This study examined agreement between naturalistic verbalizations and emission of referent actions in 15 individuals between the ages of 20 and 39 years with mild-to-moderate mental retardation. These verbalizations occurred during two conditions: before or after the opportunity to emit the referent actions (Say-do and Do-say sequences, respectively). Within each condition, actions were divided into groups consisting of those that were either of preferred or of neutral interest to participants (as identified by direct care staff and assessed through preference testing procedures). The proportion of communicative agreement in Do-say conditions (95.3%) was significantly greater than the proportion observed in Say-do conditions (52%) (F = 46.02, p < .001), and the proportion of agreement in opportunities involving preferred activities (88.7%) was significantly higher than the proportion of opportunities involving neutral activities (58.8%) (F = 119.35, p < .001). Follow-up analyses revealed that significantly higher proportions of agreement for preferred activities existed only under Say-do conditions (82.7% for preferred activities vs 21.6% for neutral activities)(t = 3.65, p < .05). Implications for practice and directions for further research are discussed.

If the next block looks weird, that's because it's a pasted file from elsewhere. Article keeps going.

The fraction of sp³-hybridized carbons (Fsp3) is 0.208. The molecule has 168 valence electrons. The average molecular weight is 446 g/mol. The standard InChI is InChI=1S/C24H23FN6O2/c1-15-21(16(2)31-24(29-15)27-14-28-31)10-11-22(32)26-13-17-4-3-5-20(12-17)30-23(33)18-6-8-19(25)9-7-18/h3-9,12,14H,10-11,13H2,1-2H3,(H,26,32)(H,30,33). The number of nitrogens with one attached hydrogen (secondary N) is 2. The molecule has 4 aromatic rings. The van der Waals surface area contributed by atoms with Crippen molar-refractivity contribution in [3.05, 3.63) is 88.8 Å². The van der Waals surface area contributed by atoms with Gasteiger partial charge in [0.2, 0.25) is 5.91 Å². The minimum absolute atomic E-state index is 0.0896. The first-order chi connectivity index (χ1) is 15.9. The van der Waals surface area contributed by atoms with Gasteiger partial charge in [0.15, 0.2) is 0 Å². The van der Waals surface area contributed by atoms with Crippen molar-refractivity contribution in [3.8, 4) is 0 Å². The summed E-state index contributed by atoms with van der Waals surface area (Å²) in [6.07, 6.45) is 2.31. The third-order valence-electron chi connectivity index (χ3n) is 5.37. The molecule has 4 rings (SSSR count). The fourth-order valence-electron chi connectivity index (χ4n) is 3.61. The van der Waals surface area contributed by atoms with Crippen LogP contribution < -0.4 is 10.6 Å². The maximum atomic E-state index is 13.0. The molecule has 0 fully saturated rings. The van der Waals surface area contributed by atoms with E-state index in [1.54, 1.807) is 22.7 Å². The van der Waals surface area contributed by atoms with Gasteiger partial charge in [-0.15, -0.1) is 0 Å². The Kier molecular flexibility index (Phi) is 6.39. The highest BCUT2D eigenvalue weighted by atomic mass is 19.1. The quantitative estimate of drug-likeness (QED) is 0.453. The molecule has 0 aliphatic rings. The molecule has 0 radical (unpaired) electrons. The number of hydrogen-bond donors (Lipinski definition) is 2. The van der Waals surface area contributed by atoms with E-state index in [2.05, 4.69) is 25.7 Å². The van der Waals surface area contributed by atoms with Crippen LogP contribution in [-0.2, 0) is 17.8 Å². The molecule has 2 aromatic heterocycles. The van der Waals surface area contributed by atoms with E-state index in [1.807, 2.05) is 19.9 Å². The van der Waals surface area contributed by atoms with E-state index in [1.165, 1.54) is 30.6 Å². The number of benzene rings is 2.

|Original language||English (US)|
|Number of pages||10|
|Journal||Education and Training in Mental Retardation and Developmental Disabilities|
|State||Published - Mar 1 1997|